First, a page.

May 25, 2022

“MIT Study: Correcting Falsehoods on Twitter Makes Misinformation Worse in Surprising Ways”

From Fast Company:

Publicly correcting misinformation on Twitter is not the thing to do. This is the conclusion of MIT researchers who attempted to politely correct flagrantly false posts on social media.

“What we found was not encouraging,” says coauthor Moshen Mosleh, a research affiliate at MIT’s Sloan School of Management, whose study appeared this week in Nature. Polite corrections to factually inaccurate tweets set off an avalanche of further misinformation and toxic language. “They retweeted news that was significantly lower in quality and higher in partisan slant, and their retweets contained more toxic language.”

Read the Complete Research Summary Article

From the Underlying Research Article: “Shifting Attention to Accuracy Can Reduce Misinformation Online (via Nature; 10.1038/s41586-021-03344-2)

In recent years, there has been a great deal of concern about the proliferation of false and misleading news on social media. Academics and practitioners alike have asked why people share such misinformation, and sought solutions to reduce the sharing of misinformation. Here, we attempt to address both of these questions. First, we find that the veracity of headlines has little effect on sharing intentions, despite having a large effect on judgments of accuracy. This dissociation suggests that sharing does not necessarily indicate belief. Nonetheless, most participants say it is important to share only accurate news. To shed light on this apparent contradiction, we carried out four survey experiments and a field experiment on Twitter; the results show that subtly shifting attention to accuracy increases the quality of news that people subsequently share. Together with additional computational analyses, these findings indicate that people often share misinformation because their attention is focused on factors other than accuracy—and therefore they fail to implement a strongly held preference for accurate sharing. Our results challenge the popular claim that people value partisanship over accuracy, and provide evidence for scalable attention-based interventions that social media platforms could easily implement to counter misinformation online.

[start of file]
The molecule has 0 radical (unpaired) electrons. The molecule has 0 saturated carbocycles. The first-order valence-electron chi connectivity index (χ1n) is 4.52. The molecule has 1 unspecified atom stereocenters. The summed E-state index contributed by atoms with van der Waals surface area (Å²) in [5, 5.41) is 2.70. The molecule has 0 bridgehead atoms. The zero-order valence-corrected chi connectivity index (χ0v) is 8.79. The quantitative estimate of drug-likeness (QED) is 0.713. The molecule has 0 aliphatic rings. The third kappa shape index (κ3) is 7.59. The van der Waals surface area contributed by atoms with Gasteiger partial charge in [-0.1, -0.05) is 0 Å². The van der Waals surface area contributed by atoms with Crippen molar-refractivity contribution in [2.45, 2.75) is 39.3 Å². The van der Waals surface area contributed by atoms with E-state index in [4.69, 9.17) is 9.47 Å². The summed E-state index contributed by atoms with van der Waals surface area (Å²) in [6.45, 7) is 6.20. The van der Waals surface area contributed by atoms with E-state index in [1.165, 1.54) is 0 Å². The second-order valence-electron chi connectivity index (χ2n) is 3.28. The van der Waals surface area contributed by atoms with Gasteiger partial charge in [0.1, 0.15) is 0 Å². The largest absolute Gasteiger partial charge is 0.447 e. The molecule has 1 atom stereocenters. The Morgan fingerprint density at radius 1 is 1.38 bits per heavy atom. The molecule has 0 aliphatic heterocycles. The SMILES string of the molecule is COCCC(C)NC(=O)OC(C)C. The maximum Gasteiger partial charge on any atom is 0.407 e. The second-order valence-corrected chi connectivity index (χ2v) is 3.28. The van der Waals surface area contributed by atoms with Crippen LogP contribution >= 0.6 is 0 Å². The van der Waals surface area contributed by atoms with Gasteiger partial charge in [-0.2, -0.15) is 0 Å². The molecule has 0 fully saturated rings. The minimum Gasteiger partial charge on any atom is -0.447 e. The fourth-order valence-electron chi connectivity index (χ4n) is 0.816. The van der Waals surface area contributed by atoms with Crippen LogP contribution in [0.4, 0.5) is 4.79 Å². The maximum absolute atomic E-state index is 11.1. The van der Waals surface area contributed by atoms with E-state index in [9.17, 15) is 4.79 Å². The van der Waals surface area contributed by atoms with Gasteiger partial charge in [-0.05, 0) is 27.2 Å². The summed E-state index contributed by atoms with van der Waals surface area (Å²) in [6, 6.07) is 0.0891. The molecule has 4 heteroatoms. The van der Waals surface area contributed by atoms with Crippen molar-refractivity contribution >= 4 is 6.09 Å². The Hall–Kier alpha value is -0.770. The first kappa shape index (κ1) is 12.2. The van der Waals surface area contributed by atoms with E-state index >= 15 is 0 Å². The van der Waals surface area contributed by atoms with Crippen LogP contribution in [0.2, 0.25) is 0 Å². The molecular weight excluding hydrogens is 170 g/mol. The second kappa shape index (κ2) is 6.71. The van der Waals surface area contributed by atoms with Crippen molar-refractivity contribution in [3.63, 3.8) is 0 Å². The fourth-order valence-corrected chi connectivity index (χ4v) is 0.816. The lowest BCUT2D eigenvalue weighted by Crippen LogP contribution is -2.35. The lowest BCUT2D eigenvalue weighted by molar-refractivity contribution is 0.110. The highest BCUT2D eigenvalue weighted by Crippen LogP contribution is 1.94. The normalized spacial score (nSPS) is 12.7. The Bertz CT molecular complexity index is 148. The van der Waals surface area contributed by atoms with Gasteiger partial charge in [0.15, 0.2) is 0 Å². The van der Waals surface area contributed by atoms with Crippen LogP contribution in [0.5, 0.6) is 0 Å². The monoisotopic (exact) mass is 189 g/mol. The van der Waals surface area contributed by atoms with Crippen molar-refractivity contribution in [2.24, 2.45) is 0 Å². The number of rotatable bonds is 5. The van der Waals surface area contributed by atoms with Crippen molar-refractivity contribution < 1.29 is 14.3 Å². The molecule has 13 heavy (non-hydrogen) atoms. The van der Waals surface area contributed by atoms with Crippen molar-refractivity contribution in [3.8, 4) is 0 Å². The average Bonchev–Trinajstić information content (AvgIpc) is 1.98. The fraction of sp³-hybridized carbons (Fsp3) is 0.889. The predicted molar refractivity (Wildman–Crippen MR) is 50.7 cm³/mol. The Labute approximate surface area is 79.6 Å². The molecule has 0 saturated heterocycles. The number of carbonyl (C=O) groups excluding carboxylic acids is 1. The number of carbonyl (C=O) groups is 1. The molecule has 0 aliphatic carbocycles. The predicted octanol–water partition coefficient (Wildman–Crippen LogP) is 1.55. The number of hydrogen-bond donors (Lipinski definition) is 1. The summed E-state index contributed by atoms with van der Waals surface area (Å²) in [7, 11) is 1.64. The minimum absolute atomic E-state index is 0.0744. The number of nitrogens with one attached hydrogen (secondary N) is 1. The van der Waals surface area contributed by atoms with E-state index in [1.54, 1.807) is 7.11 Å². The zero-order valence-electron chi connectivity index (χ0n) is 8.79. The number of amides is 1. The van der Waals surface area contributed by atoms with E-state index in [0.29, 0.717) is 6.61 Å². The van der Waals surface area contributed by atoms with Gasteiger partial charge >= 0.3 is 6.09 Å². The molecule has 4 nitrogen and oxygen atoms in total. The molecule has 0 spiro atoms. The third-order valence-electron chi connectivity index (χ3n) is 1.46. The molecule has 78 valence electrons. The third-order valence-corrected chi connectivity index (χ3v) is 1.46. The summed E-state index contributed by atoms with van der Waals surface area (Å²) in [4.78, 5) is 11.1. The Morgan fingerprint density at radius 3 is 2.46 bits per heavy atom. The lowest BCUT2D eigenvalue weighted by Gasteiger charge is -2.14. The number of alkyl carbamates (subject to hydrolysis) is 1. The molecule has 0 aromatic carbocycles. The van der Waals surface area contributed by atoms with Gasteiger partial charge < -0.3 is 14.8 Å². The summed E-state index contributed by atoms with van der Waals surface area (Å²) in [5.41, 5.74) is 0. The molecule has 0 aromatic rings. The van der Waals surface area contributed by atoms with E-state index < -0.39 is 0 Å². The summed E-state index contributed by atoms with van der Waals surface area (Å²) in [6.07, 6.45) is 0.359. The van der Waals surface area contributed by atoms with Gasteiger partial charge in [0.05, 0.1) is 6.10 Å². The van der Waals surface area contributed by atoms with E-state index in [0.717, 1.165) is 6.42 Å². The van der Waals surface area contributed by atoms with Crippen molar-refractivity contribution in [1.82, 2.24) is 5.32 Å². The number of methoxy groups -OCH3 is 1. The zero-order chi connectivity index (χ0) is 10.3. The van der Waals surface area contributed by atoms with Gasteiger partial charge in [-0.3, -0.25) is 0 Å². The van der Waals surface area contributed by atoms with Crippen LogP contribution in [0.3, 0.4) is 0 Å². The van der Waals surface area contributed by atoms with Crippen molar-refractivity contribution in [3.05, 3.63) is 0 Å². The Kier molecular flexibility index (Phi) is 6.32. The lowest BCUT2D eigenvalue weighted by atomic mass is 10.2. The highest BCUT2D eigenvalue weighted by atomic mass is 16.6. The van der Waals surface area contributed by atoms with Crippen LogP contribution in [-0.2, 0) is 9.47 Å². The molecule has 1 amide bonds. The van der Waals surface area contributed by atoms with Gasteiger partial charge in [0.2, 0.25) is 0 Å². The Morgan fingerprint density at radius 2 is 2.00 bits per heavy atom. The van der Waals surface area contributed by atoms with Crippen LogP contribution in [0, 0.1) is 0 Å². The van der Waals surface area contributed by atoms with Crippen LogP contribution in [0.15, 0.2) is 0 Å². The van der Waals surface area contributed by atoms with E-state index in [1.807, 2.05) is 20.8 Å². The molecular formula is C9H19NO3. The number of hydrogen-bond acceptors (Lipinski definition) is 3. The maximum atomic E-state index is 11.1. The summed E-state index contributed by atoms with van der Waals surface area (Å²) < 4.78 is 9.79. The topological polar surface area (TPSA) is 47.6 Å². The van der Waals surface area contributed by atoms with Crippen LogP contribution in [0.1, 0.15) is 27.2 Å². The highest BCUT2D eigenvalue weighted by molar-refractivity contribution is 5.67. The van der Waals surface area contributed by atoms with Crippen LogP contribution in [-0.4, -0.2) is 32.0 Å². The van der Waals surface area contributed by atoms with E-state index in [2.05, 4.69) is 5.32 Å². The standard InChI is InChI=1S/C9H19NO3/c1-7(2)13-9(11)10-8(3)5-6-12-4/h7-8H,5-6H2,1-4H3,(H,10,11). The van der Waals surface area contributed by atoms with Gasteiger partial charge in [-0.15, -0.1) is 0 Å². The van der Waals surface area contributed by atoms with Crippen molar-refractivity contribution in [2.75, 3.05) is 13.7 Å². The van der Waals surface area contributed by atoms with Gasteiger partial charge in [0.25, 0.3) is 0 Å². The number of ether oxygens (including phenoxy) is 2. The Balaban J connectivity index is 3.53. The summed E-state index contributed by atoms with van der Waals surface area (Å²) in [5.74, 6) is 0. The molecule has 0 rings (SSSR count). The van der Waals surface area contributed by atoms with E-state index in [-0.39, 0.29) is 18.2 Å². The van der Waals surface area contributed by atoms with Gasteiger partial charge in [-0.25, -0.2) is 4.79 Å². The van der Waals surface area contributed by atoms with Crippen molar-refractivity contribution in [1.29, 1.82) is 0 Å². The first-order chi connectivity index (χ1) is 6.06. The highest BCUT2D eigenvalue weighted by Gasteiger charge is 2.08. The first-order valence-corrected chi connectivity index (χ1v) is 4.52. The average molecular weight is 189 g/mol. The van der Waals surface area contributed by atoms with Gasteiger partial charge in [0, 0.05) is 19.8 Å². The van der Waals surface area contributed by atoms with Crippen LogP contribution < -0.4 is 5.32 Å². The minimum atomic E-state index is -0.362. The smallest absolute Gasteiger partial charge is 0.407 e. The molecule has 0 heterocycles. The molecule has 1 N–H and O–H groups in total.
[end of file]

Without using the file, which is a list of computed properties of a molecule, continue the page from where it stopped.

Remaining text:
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About Gary Price

Gary Price ( is a librarian, writer, consultant, and frequent conference speaker based in the Washington D.C. metro area. Before launching INFOdocket, Price and Shirl Kennedy were the founders and senior editors at ResourceShelf and DocuTicker for 10 years. From 2006-2009 he was Director of Online Information Services at, and is currently a contributing editor at Search Engine Land.